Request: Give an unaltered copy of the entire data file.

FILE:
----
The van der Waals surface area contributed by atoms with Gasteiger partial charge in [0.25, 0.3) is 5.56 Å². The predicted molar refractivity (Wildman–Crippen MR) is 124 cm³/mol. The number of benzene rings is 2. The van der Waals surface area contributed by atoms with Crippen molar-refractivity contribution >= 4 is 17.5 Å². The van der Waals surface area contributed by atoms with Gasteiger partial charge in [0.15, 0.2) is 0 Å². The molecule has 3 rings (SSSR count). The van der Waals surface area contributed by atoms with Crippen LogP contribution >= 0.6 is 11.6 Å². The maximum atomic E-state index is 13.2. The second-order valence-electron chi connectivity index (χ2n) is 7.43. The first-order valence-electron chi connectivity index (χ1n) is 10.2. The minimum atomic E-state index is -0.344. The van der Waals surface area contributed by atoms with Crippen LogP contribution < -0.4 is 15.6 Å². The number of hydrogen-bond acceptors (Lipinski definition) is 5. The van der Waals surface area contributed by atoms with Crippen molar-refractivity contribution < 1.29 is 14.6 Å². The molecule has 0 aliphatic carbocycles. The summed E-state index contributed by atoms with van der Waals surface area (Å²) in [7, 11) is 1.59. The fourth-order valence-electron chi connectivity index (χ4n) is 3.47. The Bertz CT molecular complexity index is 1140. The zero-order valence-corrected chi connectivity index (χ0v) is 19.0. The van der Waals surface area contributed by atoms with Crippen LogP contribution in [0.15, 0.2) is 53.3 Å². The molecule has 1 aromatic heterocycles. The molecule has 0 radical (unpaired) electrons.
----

The van der Waals surface area contributed by atoms with Gasteiger partial charge in [0.25, 0.3) is 5.56 Å². The predicted molar refractivity (Wildman–Crippen MR) is 124 cm³/mol. The number of benzene rings is 2. The van der Waals surface area contributed by atoms with Crippen molar-refractivity contribution >= 4 is 17.5 Å². The van der Waals surface area contributed by atoms with Gasteiger partial charge in [0.15, 0.2) is 0 Å². The molecule has 3 rings (SSSR count). The van der Waals surface area contributed by atoms with Crippen LogP contribution >= 0.6 is 11.6 Å². The maximum atomic E-state index is 13.2. The second-order valence-electron chi connectivity index (χ2n) is 7.43. The first-order valence-electron chi connectivity index (χ1n) is 10.2. The minimum atomic E-state index is -0.344. The van der Waals surface area contributed by atoms with Crippen LogP contribution < -0.4 is 15.6 Å². The number of hydrogen-bond acceptors (Lipinski definition) is 5. The van der Waals surface area contributed by atoms with Crippen molar-refractivity contribution < 1.29 is 14.6 Å². The molecule has 0 aliphatic carbocycles. The summed E-state index contributed by atoms with van der Waals surface area (Å²) in [7, 11) is 1.59. The fourth-order valence-electron chi connectivity index (χ4n) is 3.47. The Bertz CT molecular complexity index is 1140. The zero-order valence-corrected chi connectivity index (χ0v) is 19.0. The van der Waals surface area contributed by atoms with Crippen LogP contribution in [0.15, 0.2) is 53.3 Å². The molecule has 1 aromatic heterocycles. The molecule has 0 radical (unpaired) electrons.